Everyone has their pet peeves. Some have become almost universal – clichés that now rarely appear in stories without being immediately mocked. True Love’s First Kiss; It Was All Just A Dream; Tom Cruise. Others are still alive and well and employed far too often by lazy storytellers: Sidekicks, Character Deaths That Aren’t, Tom Cruise.
In Science Fiction, there’s also the matter of bad science. Science fiction is the literature of the possible – or at the very least, the credible, the plausible. So one of my pet peeves is when an otherwise serious science fiction story cheats. Here are my top five pet peeves in SF:
When science fiction presents me with a future where people’s needs are met automatically, I immediately suspect that the author is cheating to get around the need for our hero to have a real job. In the real world, there is no indication that such strange utopias will ever become real: somehow, wealth differentials and an inability to be content / a deeply ingrained dissatisfaction that can never be sated appear to be a fundamental part of humanity and the human psyche. Perhaps these things are attainable on different worlds for different beings: for humans, they are not.
The ability to affect physical object with no other means but willpower is “magic” pure and simple. Just because someone decided to think of a more science-y sounding word for it does not make it believable in a science fiction tale.
3. Humanoid Aliens
So you’ve got all of time and space to play with and you get to be God and create life and what you come up with is… A man in a rubber suit.
Fine, I guess, if you’re a 1970s special effects guy working on a low-budget TV show, or making popcorn entertainment, but why are so many aliens in books still basically variations on the theme of homo sapiens, or life as we know it on Earth? Even the tentacle & mandible pick-n-mix buffet of alien-making is getting a little stale… Come on, imagineers! Make something TOTALLY NEW!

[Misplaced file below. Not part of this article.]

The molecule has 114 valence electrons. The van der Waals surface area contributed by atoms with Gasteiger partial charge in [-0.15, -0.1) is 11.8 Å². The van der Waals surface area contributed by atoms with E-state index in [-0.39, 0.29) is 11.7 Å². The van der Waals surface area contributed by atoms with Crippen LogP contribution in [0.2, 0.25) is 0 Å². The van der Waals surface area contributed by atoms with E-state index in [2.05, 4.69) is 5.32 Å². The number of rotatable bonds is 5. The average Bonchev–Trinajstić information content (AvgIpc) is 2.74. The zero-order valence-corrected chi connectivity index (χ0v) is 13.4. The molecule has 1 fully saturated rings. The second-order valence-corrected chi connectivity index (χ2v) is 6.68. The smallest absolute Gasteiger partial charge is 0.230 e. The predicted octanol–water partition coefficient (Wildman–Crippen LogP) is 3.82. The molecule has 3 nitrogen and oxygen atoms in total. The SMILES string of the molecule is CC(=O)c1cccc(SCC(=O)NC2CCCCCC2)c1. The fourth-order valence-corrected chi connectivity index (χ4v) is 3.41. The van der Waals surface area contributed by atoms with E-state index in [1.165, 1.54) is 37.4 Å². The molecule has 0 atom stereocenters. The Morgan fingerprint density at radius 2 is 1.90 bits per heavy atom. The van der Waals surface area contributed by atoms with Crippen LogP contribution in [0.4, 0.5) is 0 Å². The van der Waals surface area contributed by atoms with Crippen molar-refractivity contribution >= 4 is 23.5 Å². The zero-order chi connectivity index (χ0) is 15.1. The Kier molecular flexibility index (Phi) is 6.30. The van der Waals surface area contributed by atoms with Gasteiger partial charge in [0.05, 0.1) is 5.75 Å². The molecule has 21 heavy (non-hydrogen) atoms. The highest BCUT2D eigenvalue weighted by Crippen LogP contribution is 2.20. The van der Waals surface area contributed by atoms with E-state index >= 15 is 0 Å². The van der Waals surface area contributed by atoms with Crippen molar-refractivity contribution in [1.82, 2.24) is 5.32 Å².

And, while you’re at it, make it spine-tinglingly alien in its personality and motivation, too, but still coherent and believable.
2. Faster Than Light
Let’s face it, Space Opera tends to cheat. A lot. It’s almost always reliant on Faster Than Light technology, and the more FTL happens in a story, the harder I find to take it seriously. Space will never be easy. I want to experience stories that acknowledge reality, rather than brushing it under the carpet.
The first stage of cheating is the use of ansibles – or whatever else a storyteller might call the means of communicating instantly between planets and galaxies. There’s no reason to believe there will ever be such technology. Just because we got used to instant long distance conversations on Earth does not mean we’ll achieve the same across the phenomenal distances of space.
The second level of cheating is the spaceships: I simply don’t believe there ever will be FTL spaceships with living cargo. I could just about imagine that there will one day be a nifty solution for sturdy, tiny objects to skip through the Universe at FTL speeds. I could imagine someone throwing a Flash Drive into a wormhole and it popping out somewhere useful, far far away. What I can’t imagine is that such space-skipping objects will be hospitable environments for living organisms. Lichen and bacteria, at a stretch, but soft big things like us have a tendency to splatter all over the place when exposed to ludicrous speed.